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I really can'get my head around why the following happens:

Double d = 0.0;
System.out.println(d == 0); // is true
System.out.println(d.equals(0)); // is false ?!

This however works as expected:

Double d = 0.0;
System.out.println(d == 0.0); // true
System.out.println(d.equals(0.0)); // true

I'm positive that this is related to autoboxing in some way, but I really don't know why 0 would be boxed differently when the == operator is used and when .equals is called.

Doesn't this implicitly violate the equals contract ?

  *  It is reflexive: for any non-null reference value
  *     x, x.equals(x) should return
  *     true.


Thanks for the fast answers. I figured that it is boxed differently, the real question is: why is it boxed differently ? I mean that this would be more intuitive if d == 0d than d.equals(0d) is intuitive and expected, however if d == 0 which looks like an Integer is true than 'intuitively' d.equals(0) should also be true.

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5 Answers 5

up vote 12 down vote accepted

just change it to

System.out.println(d.equals(0d)); // is false ?! now true

You were comparing double with Integer 0

Under the cover

System.out.println(d.equals(0)); // is false ?!

0 will be autoboxed to Integer and an instance of Integer will be passed to equals() method of Double class, where it will compare like

    public boolean equals(Object object) {
        return (object == this)
                || (object instanceof Double)
                && (doubleToLongBits(this.value) == doubleToLongBits(((Double) object).value));

which is going to return false of course.


when you do comparison using == it compares values so there is no need to autobox , it directly operates on value. Where equals() accepts Object so if you try to invoke d1.equals(0) , 0 is not Object so it will perform autoboxing and it will pack it to Integer which is an Object.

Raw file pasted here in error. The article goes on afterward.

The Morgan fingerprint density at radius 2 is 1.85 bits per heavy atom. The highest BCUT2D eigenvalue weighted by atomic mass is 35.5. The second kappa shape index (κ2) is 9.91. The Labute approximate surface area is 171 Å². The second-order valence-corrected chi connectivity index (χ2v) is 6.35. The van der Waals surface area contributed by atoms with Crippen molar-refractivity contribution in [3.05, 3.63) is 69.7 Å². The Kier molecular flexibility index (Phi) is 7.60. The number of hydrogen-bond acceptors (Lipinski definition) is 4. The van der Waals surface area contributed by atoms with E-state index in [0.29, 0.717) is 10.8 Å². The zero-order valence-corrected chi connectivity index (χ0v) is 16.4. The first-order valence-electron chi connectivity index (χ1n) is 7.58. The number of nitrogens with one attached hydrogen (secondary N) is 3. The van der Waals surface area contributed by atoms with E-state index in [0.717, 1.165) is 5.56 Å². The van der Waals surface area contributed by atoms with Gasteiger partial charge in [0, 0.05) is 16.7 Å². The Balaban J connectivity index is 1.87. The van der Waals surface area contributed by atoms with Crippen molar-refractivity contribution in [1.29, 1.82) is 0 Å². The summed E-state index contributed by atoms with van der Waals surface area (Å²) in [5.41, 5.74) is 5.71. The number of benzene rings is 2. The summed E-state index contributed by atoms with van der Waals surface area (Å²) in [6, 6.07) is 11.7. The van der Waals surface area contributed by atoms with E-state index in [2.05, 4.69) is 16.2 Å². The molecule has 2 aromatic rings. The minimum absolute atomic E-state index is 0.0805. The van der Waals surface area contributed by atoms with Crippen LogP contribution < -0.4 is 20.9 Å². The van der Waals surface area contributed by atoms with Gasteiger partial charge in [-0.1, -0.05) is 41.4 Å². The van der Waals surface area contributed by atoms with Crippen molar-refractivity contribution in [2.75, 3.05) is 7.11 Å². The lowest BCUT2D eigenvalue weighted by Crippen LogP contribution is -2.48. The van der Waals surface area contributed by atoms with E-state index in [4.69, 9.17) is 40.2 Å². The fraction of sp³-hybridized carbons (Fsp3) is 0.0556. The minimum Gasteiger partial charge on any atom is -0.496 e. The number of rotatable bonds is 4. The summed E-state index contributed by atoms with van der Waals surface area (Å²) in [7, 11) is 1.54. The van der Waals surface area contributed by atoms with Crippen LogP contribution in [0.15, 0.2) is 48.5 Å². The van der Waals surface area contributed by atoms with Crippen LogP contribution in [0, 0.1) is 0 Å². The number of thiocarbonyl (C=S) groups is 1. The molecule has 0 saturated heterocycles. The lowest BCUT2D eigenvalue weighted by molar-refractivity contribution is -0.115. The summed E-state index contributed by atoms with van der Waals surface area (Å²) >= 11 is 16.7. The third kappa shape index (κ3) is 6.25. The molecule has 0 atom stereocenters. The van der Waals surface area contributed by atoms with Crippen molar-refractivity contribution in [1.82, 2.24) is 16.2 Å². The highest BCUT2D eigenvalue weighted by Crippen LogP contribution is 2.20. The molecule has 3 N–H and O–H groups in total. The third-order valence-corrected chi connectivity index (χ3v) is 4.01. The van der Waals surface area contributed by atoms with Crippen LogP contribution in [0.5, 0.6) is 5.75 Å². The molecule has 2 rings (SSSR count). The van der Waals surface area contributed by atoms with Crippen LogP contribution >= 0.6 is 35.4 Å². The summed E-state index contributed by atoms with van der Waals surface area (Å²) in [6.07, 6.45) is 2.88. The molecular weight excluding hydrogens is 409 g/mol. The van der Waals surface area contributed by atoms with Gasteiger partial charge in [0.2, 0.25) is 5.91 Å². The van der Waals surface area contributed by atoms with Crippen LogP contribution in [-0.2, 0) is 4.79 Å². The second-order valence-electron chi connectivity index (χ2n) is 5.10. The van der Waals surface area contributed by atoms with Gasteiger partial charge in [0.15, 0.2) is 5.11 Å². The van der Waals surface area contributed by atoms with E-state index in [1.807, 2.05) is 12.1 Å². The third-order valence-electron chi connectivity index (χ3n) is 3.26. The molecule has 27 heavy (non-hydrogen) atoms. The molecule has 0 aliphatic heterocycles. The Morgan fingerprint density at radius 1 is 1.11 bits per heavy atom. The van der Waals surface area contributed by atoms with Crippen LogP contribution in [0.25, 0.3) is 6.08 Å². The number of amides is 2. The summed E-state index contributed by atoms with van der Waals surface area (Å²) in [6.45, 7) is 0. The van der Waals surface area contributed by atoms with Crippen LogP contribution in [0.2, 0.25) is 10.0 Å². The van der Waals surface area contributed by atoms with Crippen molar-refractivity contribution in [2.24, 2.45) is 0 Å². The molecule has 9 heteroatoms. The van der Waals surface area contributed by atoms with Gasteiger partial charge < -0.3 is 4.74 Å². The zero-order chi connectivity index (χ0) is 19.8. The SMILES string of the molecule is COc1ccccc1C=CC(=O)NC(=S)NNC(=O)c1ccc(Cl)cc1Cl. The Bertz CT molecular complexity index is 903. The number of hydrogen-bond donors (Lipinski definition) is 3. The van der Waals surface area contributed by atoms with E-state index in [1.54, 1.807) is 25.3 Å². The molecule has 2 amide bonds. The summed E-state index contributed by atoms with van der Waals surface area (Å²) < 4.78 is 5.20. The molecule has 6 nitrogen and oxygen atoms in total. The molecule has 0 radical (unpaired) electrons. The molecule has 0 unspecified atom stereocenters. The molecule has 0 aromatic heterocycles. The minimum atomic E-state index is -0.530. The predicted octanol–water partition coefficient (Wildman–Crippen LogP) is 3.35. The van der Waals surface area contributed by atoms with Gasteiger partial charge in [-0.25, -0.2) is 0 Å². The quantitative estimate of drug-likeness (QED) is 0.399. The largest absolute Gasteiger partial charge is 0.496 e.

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Or just settle for d == 0? :) – Michael Kjörling Mar 8 '11 at 9:37
@Simeon answered your question from comment – Jigar Joshi Mar 8 '11 at 10:24
How can it compare values when d is an object and 0 is primitive ? IMO it either unboxes d (to int ? or maybe uses Double.doubleValue() ?) or boxes 0, I don't see how it can perform == on an object and a primitive otherwise. Perhaps I should ask a separate question about this since this one is getting a bit tangled ... – Simeon Mar 8 '11 at 10:37
it will invoke d.doubleValue() == 0 , please read more about it in JLS 5.1.7 – Jigar Joshi Mar 8 '11 at 10:41
@Simeon: this is not JVM specific, since it is specified by the JLS. Jigar Joshi, sorry for the previous comment, I was confused; you're talking about the unboxing conversion, but then you should mention the (… 5.1.8]. – Blaisorblade Sep 8 '12 at 11:38

Number objects only equal to numbers with the same value if they are of the same type. That is:

new Double(0).equals(new Integer(0));
new BigInteger("0").equals(new BigDecimal("0"));

and similar combinations are all false.

In your case, the literal 0 is boxed into an Integer object.

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Why would it box it to Integer when .equals is called and to something else when == is called ? – Simeon Mar 8 '11 at 9:59
@Simeon because equals() accept Object , check here – Jigar Joshi Mar 8 '11 at 10:07
@Jigar I did read your answer (I even upvoted), but what boggles me is that when we do the == comparison 0 is boxed to Double (or is it ?! what is even happening on the == comparison, there should be an object created so it can compare the references correct ?) and when we do .equals its boxed to Integer – Simeon Mar 8 '11 at 10:20

It's probably worth noting that you should compare floating point numbers like this:

|x - y| < ε, ε very small
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If right value is not 0.0, such as 0.2323121212,I think your answer is better. – fangzhzh Aug 5 '14 at 3:03

d.equals(0) : 0 is an int. The Double.equals() code will return true only for Double objects.

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0 is an int and will be auto-boxed to an Integer. – Joachim Sauer Mar 8 '11 at 9:39
@Joachim Sauer That is all assumed :) – Suraj Chandran Mar 8 '11 at 10:06
but apparently not understood by the OP. It is a good idea to spell these things out. – Stephen C Mar 8 '11 at 10:18

When you perform

d == 0

this is upcast to

d == 0.0

however there are no upcasting rules for autoboxing and even if there were equals(Object) gives no hits that you want a Double instead of an Integer.

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YES ! thank you :) – Simeon Mar 8 '11 at 10:24
So it actually is not boxed at all on == its just cast, this is the answer I was looking for. – Simeon Mar 8 '11 at 10:27

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